Saturday, 2 June 2007

Together We Can

Gibbon’s ‘Decline and Fall of the Roman Empire’ continues to resonate down the age. It is so true that when citizens give up striving to hold the powerful to account, and allow themselves to be tricked or bribed into leaving those in command of their fate to act without due public constraint, they end up weak and vulnerable. Without a collective platform to challenge, and if necessary, halt those with power from charging forward, they become mere pawns in someone else’s game plan.

And tyranny adapts with time. If the first half of the twentieth century was still stirred by rallying calls to band together against Caesar-like dictators, the contemporary world is seeing a multiplicity of social, political and corporate leaders who seek to control others by fostering fundamentalist beliefs, handing the public realm to creeping private interest, and promoting addictive consumerism. There is no single imperial figure to confront, but a shifting alliance of the rich, the irresponsible, and the ‘let’s invoke God when it suits us’ brigade.

Against this chameleon axis of oppression, what can we do? In England, an initiative which began in 2005, is proving that solidarity can be cultivated through the focused collaboration of both the state and citizens. The Together We Can campaign, developed to encourage and support active citizens and public servants to cooperate in finding solutions to public problems, brought 12 Government Departments together with a shared commitment to improve citizens engagement with the development of their policies and services. The annual review of 2006 featured the Secretaries of State of all those departments reflecting on the diverse achievements, from citizenship education for all pupils, through greater local say in setting policing priorities, to wider adoption of deliberative engagement in developing environmental policies (see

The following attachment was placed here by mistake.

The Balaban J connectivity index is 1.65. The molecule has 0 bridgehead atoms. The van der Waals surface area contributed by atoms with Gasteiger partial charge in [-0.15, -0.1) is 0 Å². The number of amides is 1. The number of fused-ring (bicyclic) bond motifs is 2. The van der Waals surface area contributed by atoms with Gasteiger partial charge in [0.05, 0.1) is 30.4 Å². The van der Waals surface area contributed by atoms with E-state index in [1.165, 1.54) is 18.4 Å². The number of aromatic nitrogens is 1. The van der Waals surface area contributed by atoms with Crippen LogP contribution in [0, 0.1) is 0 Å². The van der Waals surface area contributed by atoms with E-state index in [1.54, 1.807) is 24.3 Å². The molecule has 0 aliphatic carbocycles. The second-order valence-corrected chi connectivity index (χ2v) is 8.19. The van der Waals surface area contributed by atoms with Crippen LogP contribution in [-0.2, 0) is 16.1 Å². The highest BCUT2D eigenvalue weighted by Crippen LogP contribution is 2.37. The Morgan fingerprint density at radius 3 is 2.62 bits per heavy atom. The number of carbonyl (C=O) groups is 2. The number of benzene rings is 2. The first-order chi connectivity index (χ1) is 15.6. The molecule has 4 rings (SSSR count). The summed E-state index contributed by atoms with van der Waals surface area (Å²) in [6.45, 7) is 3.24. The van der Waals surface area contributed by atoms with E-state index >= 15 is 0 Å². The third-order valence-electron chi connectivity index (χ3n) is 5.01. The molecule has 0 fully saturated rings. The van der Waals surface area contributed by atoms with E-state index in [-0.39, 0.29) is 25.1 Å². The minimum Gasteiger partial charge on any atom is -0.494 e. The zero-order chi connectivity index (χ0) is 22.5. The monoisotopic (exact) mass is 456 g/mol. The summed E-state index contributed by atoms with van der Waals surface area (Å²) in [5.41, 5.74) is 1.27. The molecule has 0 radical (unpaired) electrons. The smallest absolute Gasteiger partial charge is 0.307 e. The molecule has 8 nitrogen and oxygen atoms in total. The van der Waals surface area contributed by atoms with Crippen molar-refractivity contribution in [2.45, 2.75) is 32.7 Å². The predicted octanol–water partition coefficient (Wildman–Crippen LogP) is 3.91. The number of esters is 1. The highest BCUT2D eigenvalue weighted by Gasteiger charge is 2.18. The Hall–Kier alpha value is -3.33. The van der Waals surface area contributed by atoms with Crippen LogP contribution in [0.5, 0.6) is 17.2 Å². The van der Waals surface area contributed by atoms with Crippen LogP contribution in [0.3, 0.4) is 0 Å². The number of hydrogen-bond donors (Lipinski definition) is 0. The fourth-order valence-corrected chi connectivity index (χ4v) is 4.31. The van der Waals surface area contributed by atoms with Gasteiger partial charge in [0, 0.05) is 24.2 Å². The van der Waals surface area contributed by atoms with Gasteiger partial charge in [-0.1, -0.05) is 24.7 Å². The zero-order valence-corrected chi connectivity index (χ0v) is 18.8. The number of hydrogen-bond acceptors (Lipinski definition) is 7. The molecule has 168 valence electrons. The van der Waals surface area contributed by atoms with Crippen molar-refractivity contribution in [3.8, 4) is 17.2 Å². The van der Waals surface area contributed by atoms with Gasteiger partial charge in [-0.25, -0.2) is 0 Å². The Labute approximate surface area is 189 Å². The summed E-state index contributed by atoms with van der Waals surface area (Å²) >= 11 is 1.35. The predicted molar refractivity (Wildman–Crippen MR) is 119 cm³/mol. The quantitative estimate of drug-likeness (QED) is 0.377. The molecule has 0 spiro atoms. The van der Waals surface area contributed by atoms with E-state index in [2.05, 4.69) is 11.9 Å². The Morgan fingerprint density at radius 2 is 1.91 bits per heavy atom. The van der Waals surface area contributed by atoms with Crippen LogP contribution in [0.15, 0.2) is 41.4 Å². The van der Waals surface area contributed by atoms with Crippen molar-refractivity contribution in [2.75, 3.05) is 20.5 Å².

Now an interactive resource on the web has been launched to enable all those, who believe that citizens can together exert far greater influence than acting alone, to utilise, contribute to, and promote ideas and practices which will strengthen that influence (

Together We Can cultivates a robust civic culture, to give citizens, from an early age, the skills, confidence and opportunities to work together in raising issues with and getting answers from with public institutions. Of course, this will not by itself prevent democratic life from being damaged by those who want to infect the public realm with their brand of ‘spiritual’ or commercial values, but it is an important inoculation against civic atrophy.

For example, approaches like participatory budgeting are spreading and people who had previously been sceptical about the prospect of civic solidarity have not just witnessed, but deeply moved by young people changing their minds and switching support to back projects which were to benefit primarily the elderly, and ethnic groups voting on spending priorities irrespective of racial factors. Women who had been marginalized, and people with learning disabilities had acquired new skills and confidence to make their voices heard.

Without fanfare, but with quiet determination, a new generation of civic-minded activists are coming through. Together they will stand up to any modern Caesars, in whatever guise they may appear, who threaten the precious solidarity of democratic citizenship.

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